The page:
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Creativity coach, writing and creative process instructor, speaker, author of Around the Writer's Block: Using Brain Science to Write the Way You Want (Penguin/Tarcher 2012) and Dancing in the Dragon's Den (Red Wheel Weiser), Teaching Artist at the Loft Literary Center.

Quick, Easy and Now


By Rosanne Bane

MKelberer’s tongue-in-cheek comment/question to my last post, “Why is ‘hard work’ always the solution?” reminded me of one of the most powerful questions I ever heard: “What if it’s quick, easy and now?”

Years ago, I spent an entire coaching session affirming to myself and my coach Val Olson  my commitment to tenaciously pursue my writing goal and persevere through whatever frustrations and difficulties I might encounter.

“What if you don’t have to struggle? What if it’s quick, easy and now?” Val asked innocently, as if she didn’t know the question would implode my world view. It was like preparing yourself to jump into Lake Superior in January and stepping into a hot tub instead. A pleasant shock, but a shock nonetheless.

Val knew persistence is one of my strengths. She also knew that a strength overused is a weakness.

The Poet’s Perspective

Life is hard; be steel, be a rock,

And this might stand him for the storms

And serve him for the humdrum and monotony,

And guide him amid sudden betrayals

And tighten him for slack moments.

Life is soft loam, be gentle, go easy,

And this, too, might serve him.

– Carl Sandburg

Believing is Seeing

Life is full of polarities like this. When life is hard, we must be willing to persist. When life is soft, we must be wise enough to go easy.

David Cooperrider’s research in Appreciative Inquiry demonstrates that expectation determines experience. We get what we expect to get and see what we expect to see. If you think life is hard, you’ll find evidence everywhere to validate that belief.

Val Olson gave me a great gift: the insight to challenge my assumption that reaching a goal would have to be difficult. Val alerted me to opportunities to stop looking for struggle and start seeing possibilities for the quick, easy and now.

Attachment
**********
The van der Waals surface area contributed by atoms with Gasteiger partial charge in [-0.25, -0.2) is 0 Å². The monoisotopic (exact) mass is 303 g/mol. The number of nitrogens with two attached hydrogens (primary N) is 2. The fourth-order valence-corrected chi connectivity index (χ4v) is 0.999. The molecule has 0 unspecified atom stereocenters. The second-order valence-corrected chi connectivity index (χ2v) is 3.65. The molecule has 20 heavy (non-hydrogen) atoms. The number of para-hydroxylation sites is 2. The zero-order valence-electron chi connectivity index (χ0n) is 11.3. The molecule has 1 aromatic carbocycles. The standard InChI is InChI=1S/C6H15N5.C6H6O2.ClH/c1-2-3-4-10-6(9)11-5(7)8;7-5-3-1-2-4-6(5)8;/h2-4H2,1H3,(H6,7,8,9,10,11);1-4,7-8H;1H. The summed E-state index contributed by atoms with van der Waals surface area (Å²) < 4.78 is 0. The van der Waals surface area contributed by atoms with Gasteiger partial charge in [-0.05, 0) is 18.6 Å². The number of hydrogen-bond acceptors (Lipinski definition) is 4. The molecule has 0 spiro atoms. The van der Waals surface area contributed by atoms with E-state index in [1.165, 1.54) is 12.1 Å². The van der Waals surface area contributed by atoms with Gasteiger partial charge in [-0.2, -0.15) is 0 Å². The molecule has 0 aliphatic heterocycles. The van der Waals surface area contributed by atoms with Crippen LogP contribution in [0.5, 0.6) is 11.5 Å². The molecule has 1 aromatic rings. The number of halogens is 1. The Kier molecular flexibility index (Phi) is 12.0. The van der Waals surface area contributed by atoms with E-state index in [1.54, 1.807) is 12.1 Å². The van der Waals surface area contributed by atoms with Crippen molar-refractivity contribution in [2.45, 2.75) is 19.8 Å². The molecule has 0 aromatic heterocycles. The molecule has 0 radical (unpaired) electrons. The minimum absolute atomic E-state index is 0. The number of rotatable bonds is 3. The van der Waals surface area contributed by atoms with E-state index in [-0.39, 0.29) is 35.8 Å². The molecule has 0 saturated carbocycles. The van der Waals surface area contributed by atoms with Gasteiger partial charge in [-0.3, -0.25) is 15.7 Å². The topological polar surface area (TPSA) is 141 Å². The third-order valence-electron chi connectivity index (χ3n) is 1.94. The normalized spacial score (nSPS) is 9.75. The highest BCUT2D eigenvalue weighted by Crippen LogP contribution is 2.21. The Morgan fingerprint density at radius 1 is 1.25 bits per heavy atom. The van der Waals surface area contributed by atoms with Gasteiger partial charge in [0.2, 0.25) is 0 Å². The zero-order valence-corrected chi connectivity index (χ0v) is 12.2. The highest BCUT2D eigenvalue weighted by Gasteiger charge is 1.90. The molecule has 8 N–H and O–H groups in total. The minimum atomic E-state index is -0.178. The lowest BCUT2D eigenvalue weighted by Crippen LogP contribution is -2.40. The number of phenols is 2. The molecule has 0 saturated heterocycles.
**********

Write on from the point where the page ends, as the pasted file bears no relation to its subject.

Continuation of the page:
Entertaining Miracles

Today on December 22nd, we are sandwiched between the Solstice and Christmas, following the heels of Chanukah. Many spiritual traditions recognize that this is a time of miracles, a time of small bright lights shining in the darkest moments.

I invite you to entertain your own small miracle this week: the possibility that your writing be quick, easy and now.

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5 Comments on “Quick, Easy and Now”

  1. mkelberer December 24, 2009 at 9:50 am #

    As always, great post!
    Happy holidays –
    Michael

    Like

  2. barbarat2 December 23, 2009 at 5:47 pm #

    I loved this post, Rosanne. The biggest trouble I have in sitting down to write is that I assume it’s going to so difficult, a struggle, a massive project. Now that I’m on a holiday break from my day job, I took out a draft manuscript I’ve been working on for some time. I was afraid to look at it again, but now, with fresh eyes, I saw that really, I’ve already done a lot of the heavy lifting — and yet I’d done that without realizing I was getting “work” done. I thought I was just jotting down stream-of-consciousness thoughts.

    I love what you said about the possibility of the small miracle. Yes, may it be so! Happy holidays, and all happiness and success to you in the year ahead… Barbara

    Like

    • rosannebane December 23, 2009 at 10:41 pm #

      Thanks Barbara for sharing your good news and insights! Here’s to many more mini miracles.

      Rosanne

      Like

  3. Troyann December 23, 2009 at 4:17 pm #

    Hi Rosanne, As always…your message is spot-on! Love your work! Happy Holidays! Troyann

    Like

    • rosannebane December 23, 2009 at 10:42 pm #

      Thanks Troyann! Happy Holidays to you too.

      Rosanne

      Like

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